Everyone knows that headache is that pain somewhere in the head or neck region. And not for nothing, because most headaches are the symptoms of certain conditions of one’s head and neck. It is important to know that the ‘head’ pain occurs when pain-sensitive, around-the-brain structures are disturbed. These are 9 areas of the neck and head: the cranium, muscles, arteries and veins, nerves, subcutaneous tissues, eyes and ears, mucous membranes and sinuses. Also, there are many different systems for headache classification. One of the most recognized classifications is that of International Headache Society. In fact, headache is definitely a non-specific symptom, so it has a plenty of possible causes. Typically, the treatment of headaches depends on the underlying cause, but it commonly involves analgesics.
International Classification of Headache Disorders
Primary headaches: migraines, tension-type and cluster headaches, trigeminal autonomic cephalalgias, stabbing headaches, headaches due to exertion, cough and coital cephalalgias, daily-persistent headaches, hypnic headaches and thunderclap headaches.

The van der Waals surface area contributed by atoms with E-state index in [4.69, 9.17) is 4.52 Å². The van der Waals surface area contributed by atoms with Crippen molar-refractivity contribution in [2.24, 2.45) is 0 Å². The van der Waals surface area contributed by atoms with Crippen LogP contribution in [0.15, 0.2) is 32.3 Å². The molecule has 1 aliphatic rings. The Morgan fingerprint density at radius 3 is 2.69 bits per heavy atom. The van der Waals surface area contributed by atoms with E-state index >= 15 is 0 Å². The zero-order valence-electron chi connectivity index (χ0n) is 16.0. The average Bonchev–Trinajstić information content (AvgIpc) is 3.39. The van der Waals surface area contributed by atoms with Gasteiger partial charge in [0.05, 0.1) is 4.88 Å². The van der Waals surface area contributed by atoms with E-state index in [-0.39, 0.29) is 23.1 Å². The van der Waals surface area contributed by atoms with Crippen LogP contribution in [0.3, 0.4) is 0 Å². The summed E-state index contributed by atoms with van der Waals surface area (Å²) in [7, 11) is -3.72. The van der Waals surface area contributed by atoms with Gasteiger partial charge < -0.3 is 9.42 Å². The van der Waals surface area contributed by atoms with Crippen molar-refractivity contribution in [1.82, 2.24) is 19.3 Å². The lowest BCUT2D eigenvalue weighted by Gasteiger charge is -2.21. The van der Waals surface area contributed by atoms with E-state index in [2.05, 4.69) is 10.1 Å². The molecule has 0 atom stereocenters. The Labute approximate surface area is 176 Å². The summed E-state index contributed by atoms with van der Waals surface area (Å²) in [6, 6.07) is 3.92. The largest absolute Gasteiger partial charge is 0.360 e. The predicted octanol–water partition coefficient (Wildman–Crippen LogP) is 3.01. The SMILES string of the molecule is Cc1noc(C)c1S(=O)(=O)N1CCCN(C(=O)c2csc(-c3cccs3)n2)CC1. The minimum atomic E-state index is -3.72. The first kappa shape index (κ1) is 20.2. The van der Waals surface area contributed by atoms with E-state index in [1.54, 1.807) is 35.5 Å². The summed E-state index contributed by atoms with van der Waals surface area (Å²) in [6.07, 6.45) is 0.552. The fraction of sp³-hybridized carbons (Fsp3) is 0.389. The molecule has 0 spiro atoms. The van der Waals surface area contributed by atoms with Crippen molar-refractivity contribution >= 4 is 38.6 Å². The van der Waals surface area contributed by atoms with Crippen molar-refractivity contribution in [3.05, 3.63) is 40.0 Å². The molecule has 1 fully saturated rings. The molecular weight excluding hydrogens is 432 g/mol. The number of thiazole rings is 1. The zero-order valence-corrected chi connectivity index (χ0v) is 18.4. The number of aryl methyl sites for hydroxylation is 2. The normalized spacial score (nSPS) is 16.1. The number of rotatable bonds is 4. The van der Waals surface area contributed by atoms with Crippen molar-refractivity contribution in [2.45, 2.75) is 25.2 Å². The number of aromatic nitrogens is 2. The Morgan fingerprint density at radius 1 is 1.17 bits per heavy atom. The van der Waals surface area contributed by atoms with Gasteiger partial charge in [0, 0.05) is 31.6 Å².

Secondary headaches are caused by head or neck traumas; by vascular and intracranial disorders; by ingestion of certain substances; by HIV/AIDS; by homeostasis disorders; by injury of facial structures; by psychiatric disorders.
Neuralgias and facial pain (19 types), plus all the headaches that can’t be classified.
NIH Classification of Headaches
This classification consists of a limited number of headaches and their brief definitions. The NIH system describes only 5 categories of headaches: vascular, cervicogenic, myogenic, traction and inflammatory. Generally, there are over 200 types of headaches, so the causes are ranging from harmless to even life-threatening.
2 Types of Headache Treatment
There are 2 types of treatment for headaches. The first one means acute abortive treatment, and is aimed to immediately relieve the symptoms. The second method means preventive treatment, focusing on controlling the headaches. The primary goal of any preventive treatment is to reduce the severity, frequency and duration of headaches. Such treatment involves medication, taken on a daily basis for 3-6 months.
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